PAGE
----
The Willow Project gets approval


Mike Benna, courtesy of Unsplash

A pipeline stretches through a rural area.

Kyle Creager, Staff Writer

The Willow Project is an oil drilling operation that went into effect in Alaska after being approved by the Biden administration and the Department of the Interior on March 13. The $6 billion proposal is a decades-long venture that could potentially see 600 million barrels of oil being removed from the Earth. The company behind the operation is ConocoPhillips: the biggest crude oil refining company in Alaska. 

The Willow Project will be located in the National Petroleum Reserve-Alaska (NPR-A), a 23-million-acre region on the North Slope of Alaska that was designated by Congress in 1976 for its potential as a source of oil and gas. The area is also home to a variety of wildlife, including caribou, musk oxen, and migratory birds, as well as indigenous communities who rely on the land for subsistence hunting and fishing.

The Biden administration has approved an altered version of the operation that began Tuesday. The construction of three drilling pads was approved out of five that ConocoPhillips proposed, but not without some consequence. 16 Million acres of land and sea in Alaska reserved for oil and gas production were blocked from future drilling by the administration. 

Some Alaskan officials feel slighted by the order.

“Taking future oil production in Alaska off the map won’t decrease global oil consumption. It will just shift the market and give leverage to producers in countries that don’t have our high standards for the environment and human rights. In the end, every American pays the price when President Biden restricts our ability to develop our own energy resources,” says Alaska Governor Mike Dunleavy.

Alaska natives are torn over the project’s proposal. Some Alaskans believe the project will bring a much needed season of economic prosperity for the state.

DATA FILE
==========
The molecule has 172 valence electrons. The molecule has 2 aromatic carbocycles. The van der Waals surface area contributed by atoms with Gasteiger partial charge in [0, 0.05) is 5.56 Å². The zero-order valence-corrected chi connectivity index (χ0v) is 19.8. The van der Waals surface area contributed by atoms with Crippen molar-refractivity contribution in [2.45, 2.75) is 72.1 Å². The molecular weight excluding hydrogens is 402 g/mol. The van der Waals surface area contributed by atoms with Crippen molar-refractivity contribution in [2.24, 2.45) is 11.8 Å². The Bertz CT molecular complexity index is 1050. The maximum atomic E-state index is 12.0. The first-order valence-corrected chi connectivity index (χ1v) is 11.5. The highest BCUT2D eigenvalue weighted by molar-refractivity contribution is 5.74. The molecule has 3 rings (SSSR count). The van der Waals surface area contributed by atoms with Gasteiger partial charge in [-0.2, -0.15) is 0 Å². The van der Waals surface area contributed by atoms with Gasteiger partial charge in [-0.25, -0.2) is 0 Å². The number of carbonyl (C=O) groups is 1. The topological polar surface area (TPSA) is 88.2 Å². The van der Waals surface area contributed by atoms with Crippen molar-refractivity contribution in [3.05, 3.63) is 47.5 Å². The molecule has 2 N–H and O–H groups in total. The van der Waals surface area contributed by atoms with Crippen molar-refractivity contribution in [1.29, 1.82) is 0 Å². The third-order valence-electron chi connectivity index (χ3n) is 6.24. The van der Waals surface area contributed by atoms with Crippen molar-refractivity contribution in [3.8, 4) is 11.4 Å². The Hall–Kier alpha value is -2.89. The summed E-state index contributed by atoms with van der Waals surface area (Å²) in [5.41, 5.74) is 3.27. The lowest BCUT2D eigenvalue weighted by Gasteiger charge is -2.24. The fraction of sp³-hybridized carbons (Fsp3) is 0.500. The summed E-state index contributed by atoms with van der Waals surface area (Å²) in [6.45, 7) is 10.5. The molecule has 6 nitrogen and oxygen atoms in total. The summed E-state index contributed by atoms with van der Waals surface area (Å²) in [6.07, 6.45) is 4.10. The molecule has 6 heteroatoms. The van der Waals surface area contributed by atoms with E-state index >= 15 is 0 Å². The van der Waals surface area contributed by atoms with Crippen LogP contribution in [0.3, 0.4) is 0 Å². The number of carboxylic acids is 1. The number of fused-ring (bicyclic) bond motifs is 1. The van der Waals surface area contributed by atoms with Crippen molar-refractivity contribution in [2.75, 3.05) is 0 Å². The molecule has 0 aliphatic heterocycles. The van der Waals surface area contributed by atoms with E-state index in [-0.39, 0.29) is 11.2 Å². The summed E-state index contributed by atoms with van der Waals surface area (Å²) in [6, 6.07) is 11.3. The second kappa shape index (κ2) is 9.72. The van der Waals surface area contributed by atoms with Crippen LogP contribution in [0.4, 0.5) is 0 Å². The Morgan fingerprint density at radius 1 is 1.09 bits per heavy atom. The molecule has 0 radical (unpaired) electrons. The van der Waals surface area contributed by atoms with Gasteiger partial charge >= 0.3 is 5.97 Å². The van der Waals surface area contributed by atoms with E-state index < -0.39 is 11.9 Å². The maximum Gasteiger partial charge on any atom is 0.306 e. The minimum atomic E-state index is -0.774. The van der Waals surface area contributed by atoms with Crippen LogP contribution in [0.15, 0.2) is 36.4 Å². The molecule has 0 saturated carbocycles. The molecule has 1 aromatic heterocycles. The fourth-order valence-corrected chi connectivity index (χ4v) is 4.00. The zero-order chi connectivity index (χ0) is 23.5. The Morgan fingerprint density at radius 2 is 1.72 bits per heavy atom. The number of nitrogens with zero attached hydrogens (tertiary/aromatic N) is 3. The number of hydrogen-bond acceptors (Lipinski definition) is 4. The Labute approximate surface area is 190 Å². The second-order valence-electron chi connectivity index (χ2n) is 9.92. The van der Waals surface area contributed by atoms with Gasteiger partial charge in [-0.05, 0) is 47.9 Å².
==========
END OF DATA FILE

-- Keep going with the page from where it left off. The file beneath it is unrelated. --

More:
According to, “Willow is expected to create as many as 2,500 jobs during construction and 300 permanent jobs. The project is expected to produce about 180,000 barrels of oil a day at its peak and generate at least $8 billion in revenue for federal, state and local governments.” 

Alaska Representative Mary Peltola (D) spoke out in favor of the project at a rally in which she said “[The Willow Project] will help the state of Alaska, it will help residents across our state, in every school, public safety, public transportation, it will help the nation.” 

Indigenous communities in the region have expressed concern about the impact of the project on their way of life and their ability to practice subsistence hunting and fishing. 

Rosemary Ahtuangaruak, an Inupiaq activist and former mayor of Nuiqsut, a small community close to NPR-A, says, “My hometown, Nuiqsut, is the closest town to the proposed Willow Project, and we have the most to lose. Our people feed their families with traditional subsistence activities like fishing and hunting caribou, moose, birds, and more. The Willow project’s massive infrastructure would bulldoze straight through these crucial habitats, redirecting the animal’s migratory paths, moving them away from nearby villages, and endangering the food security of local people.”

Environmentalists across the globe are pushing for the project to be scrapped. Backlash quickly spread online over social media, especially on TikTok, with videos about the project garnering hundreds of millions of views under various hashtags like #willowproject and #cancelwillowproject. The main criticism of the project is that it would release over 260 million metric tons of greenhouse gasses into the atmosphere.

Many environmentalists are satisfied with the preventative measures the Biden administration took to limit future drilling in the Arctic, but some believe it is not enough. “These are positive steps, and we applaud them. However, they cannot compensate for the harm and disruption to the climate and to the Western Arctic and its residents that Willow would inflict for years to come.” Said Jackson Chiappinelli, an environmentalist with 

The approval also comes with requirements that ConocoPhillips must use electric drilling rigs, reduce greenhouse gas emissions, and engage in wildlife monitoring and protection measures.

The approval of the Willow Project by President Biden highlights the ongoing tension between economic development and environmental protection in the United States. While the project is expected to provide economic benefits to the region and the state of Alaska, it also has the potential to cause significant harm to the environment and Indigenous communities. It remains to be seen whether the conditions placed on the project by the Biden administration will be sufficient to mitigate these risks.